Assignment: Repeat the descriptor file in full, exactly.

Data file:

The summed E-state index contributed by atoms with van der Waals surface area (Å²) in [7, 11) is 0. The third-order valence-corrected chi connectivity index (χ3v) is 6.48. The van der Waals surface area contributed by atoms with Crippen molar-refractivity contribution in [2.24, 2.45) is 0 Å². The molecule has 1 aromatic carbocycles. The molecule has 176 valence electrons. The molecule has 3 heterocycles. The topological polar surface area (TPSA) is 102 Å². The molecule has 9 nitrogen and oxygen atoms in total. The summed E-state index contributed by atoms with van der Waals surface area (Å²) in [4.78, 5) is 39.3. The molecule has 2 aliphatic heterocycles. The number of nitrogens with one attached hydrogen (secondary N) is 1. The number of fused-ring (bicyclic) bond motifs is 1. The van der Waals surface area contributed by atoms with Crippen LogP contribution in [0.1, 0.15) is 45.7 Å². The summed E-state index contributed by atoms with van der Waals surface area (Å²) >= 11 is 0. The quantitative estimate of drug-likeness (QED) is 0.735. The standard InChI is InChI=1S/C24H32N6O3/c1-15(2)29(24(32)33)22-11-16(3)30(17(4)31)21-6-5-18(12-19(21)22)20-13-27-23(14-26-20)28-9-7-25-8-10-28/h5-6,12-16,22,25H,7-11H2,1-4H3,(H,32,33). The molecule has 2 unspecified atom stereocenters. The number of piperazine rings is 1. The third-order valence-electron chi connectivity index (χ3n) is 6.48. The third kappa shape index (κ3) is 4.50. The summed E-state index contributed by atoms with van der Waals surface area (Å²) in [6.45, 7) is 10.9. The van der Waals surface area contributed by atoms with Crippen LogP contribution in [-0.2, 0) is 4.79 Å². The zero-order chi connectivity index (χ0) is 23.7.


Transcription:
The summed E-state index contributed by atoms with van der Waals surface area (Å²) in [7, 11) is 0. The third-order valence-corrected chi connectivity index (χ3v) is 6.48. The van der Waals surface area contributed by atoms with Crippen molar-refractivity contribution in [2.24, 2.45) is 0 Å². The molecule has 1 aromatic carbocycles. The molecule has 176 valence electrons. The molecule has 3 heterocycles. The topological polar surface area (TPSA) is 102 Å². The molecule has 9 nitrogen and oxygen atoms in total. The summed E-state index contributed by atoms with van der Waals surface area (Å²) in [4.78, 5) is 39.3. The molecule has 2 aliphatic heterocycles. The number of nitrogens with one attached hydrogen (secondary N) is 1. The number of fused-ring (bicyclic) bond motifs is 1. The van der Waals surface area contributed by atoms with Crippen LogP contribution in [0.1, 0.15) is 45.7 Å². The summed E-state index contributed by atoms with van der Waals surface area (Å²) >= 11 is 0. The quantitative estimate of drug-likeness (QED) is 0.735. The standard InChI is InChI=1S/C24H32N6O3/c1-15(2)29(24(32)33)22-11-16(3)30(17(4)31)21-6-5-18(12-19(21)22)20-13-27-23(14-26-20)28-9-7-25-8-10-28/h5-6,12-16,22,25H,7-11H2,1-4H3,(H,32,33). The molecule has 2 unspecified atom stereocenters. The number of piperazine rings is 1. The third-order valence-electron chi connectivity index (χ3n) is 6.48. The third kappa shape index (κ3) is 4.50. The summed E-state index contributed by atoms with van der Waals surface area (Å²) in [6.45, 7) is 10.9. The van der Waals surface area contributed by atoms with Crippen LogP contribution in [-0.2, 0) is 4.79 Å². The zero-order chi connectivity index (χ0) is 23.7.